Meet the numb­skulls

MEET DAVE Di­rected by Brian Rob­bins. Star­ring Ed­die Mur­phy, El­iz­a­beth Banks, Gabrielle Union, Ed Helms, Ju­dah Fried­lan­der, Pat Kil­bane PG cert, gen re­lease, 90 min

The Irish Times - Friday - The Ticket - - Film Reviews - DON­ALD CLARKE

BEWARE! The di­rec­tor and star of Nor­bit are re­turn­ing to your cin­ema. If Brian Rob­bins’s film showed Ed­die Mur­phy bathing in sewage for 90 min­utes, then Meet Dave might still be re­garded as an im­prove­ment on its fa­mously un­pleas­ant pre­de­ces­sor. As it hap­pens, the film turns out to be a bear­able ac­ci­den­tal up­dat­ing of the Beano comic strip The Numb­skulls (or, if you pre­fer, the late sit­com Her­man’s Head).

Ed­die, who, once again, raises the odd laugh de­spite the wretched ma­te­rial, stars in two roles of phys­i­cally dis­tinct pro­por­tions. Now lis­ten care­fully, be­cause this is dif­fi­cult to con­vey in short sen­tences. Mur­phy, a minia­ture alien, has been put in charge of a space­ship con­structed in his im­age. Af­ter fly­ing to Earth, this white-suited man-ves­sel – colos­sal to its in­hab­i­tants, Nor­bit- sized to the peo­ple of this planet – be­gins stomp­ing about New York in search of a lost piece of alien para­pher­na­lia. This be­ing fam­ily-movie sea­son, he makes friends with a bul­lied youth and, af­ter ex­chang­ing pleas­antries with his kindly, wid­owed mom, sets about tidy­ing up the fa­ther-shaped hole in the boy’s life.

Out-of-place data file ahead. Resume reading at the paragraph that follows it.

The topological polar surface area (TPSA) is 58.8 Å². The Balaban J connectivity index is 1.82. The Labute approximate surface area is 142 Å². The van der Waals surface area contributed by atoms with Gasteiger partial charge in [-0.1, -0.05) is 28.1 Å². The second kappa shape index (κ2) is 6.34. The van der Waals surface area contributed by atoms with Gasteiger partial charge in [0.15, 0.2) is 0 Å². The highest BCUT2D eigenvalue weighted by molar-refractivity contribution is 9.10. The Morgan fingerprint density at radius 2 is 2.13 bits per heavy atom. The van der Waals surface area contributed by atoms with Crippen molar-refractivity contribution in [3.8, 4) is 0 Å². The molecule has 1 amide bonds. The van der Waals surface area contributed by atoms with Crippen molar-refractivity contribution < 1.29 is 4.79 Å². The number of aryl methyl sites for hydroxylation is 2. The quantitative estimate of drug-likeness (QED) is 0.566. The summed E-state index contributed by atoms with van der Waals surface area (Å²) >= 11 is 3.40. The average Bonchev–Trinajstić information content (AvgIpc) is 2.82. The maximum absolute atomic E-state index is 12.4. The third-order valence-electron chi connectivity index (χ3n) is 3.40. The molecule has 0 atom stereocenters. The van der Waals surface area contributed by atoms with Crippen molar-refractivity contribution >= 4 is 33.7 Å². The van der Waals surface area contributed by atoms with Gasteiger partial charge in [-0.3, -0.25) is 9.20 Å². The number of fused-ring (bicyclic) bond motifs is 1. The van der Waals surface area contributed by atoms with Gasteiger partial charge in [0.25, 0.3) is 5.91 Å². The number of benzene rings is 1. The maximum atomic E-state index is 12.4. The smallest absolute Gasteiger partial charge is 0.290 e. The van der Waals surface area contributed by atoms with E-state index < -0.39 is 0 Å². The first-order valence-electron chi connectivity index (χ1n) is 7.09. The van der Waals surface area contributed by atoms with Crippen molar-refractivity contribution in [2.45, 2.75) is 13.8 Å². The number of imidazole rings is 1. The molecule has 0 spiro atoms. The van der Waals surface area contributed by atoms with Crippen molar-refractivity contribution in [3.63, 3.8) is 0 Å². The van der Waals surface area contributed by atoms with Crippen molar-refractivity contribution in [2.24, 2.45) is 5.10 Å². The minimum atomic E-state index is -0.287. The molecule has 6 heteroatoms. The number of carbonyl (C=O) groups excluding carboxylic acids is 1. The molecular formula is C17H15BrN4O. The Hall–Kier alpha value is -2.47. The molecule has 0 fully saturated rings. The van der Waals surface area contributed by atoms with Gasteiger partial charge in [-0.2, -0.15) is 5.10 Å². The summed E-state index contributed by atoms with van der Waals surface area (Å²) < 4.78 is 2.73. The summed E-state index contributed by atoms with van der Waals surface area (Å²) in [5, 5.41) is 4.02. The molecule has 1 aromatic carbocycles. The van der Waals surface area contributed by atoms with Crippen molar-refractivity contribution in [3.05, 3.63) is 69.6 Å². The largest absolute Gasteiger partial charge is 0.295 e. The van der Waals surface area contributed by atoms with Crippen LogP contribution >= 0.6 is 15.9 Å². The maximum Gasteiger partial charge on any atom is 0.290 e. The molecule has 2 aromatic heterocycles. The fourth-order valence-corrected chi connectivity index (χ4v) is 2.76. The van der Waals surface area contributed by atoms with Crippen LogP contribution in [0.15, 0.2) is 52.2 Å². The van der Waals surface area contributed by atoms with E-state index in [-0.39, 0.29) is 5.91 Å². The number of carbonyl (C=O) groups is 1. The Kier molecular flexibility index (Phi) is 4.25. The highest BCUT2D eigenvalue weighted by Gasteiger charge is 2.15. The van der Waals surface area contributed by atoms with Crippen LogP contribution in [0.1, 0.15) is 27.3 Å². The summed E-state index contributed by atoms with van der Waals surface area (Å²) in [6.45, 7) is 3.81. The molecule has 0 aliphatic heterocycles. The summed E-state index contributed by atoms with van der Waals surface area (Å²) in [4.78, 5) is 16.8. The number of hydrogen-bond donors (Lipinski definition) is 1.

Meet Dave opened in the US last week and gen­er­ated the third-worst box-of­fice fig­ures in Mur­phy’s ca­reer. The film is crass, il­log­i­cal and pa­tro­n­is­ing, but, con­sid­er­ing the var­i­ous fart­ing im­be­ciles Ed­die has brought to our cine­mas over the past two decades, it hardly de­serves that un­happy po­si­tion astride Holy Man and Pluto Nash. Mur­phy man­ages a very good funny walk and jokes in­volv­ing tiny peo­ple op­er­at­ing tongues, bel­lies and nos­trils never quite go out of fash­ion.

Still, the lazi­ness in the writ­ing is some­thing to be­hold. I par­tic­u­larly en­joyed the scene where Mom re­turns to find her young son play­ing video games with a strange, over­dressed man who, ear­lier that day, be­gan hang­ing around the lad’s school. Rather than phon­ing the po­lice, she in­vites Dave to stay for din­ner. New York is a friend­lier place than we had been led to be­lieve.


Nope, it doesn’t suit you, sir

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